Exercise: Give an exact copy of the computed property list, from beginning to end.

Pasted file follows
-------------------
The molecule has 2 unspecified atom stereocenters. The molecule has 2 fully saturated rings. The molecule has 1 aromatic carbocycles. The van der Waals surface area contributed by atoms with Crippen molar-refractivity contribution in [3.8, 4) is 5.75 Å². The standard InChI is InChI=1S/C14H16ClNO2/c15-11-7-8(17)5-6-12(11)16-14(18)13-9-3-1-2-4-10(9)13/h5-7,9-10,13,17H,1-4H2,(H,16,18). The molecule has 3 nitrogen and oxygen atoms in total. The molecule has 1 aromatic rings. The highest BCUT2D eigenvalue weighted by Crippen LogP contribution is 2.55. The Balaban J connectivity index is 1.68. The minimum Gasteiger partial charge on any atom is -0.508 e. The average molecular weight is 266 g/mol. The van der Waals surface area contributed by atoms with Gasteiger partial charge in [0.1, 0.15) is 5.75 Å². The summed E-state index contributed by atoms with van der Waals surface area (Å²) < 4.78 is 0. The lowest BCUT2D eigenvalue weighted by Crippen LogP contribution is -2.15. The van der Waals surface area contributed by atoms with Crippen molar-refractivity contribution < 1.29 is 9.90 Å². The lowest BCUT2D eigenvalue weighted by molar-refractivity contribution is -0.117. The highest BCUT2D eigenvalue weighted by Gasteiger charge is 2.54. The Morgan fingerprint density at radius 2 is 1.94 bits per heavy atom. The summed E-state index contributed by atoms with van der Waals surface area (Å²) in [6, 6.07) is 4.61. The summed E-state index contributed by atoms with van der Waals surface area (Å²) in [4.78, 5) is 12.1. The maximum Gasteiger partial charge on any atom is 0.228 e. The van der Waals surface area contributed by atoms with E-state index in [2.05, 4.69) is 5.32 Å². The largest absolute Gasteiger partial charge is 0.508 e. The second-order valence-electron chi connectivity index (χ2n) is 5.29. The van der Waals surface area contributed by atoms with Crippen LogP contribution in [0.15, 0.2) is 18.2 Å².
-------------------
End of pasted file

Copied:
The molecule has 2 unspecified atom stereocenters. The molecule has 2 fully saturated rings. The molecule has 1 aromatic carbocycles. The van der Waals surface area contributed by atoms with Crippen molar-refractivity contribution in [3.8, 4) is 5.75 Å². The standard InChI is InChI=1S/C14H16ClNO2/c15-11-7-8(17)5-6-12(11)16-14(18)13-9-3-1-2-4-10(9)13/h5-7,9-10,13,17H,1-4H2,(H,16,18). The molecule has 3 nitrogen and oxygen atoms in total. The molecule has 1 aromatic rings. The highest BCUT2D eigenvalue weighted by Crippen LogP contribution is 2.55. The Balaban J connectivity index is 1.68. The minimum Gasteiger partial charge on any atom is -0.508 e. The average molecular weight is 266 g/mol. The van der Waals surface area contributed by atoms with Gasteiger partial charge in [0.1, 0.15) is 5.75 Å². The summed E-state index contributed by atoms with van der Waals surface area (Å²) < 4.78 is 0. The lowest BCUT2D eigenvalue weighted by Crippen LogP contribution is -2.15. The van der Waals surface area contributed by atoms with Crippen molar-refractivity contribution < 1.29 is 9.90 Å². The lowest BCUT2D eigenvalue weighted by molar-refractivity contribution is -0.117. The highest BCUT2D eigenvalue weighted by Gasteiger charge is 2.54. The Morgan fingerprint density at radius 2 is 1.94 bits per heavy atom. The summed E-state index contributed by atoms with van der Waals surface area (Å²) in [6, 6.07) is 4.61. The summed E-state index contributed by atoms with van der Waals surface area (Å²) in [4.78, 5) is 12.1. The maximum Gasteiger partial charge on any atom is 0.228 e. The van der Waals surface area contributed by atoms with E-state index in [2.05, 4.69) is 5.32 Å². The largest absolute Gasteiger partial charge is 0.508 e. The second-order valence-electron chi connectivity index (χ2n) is 5.29. The van der Waals surface area contributed by atoms with Crippen LogP contribution in [0.15, 0.2) is 18.2 Å².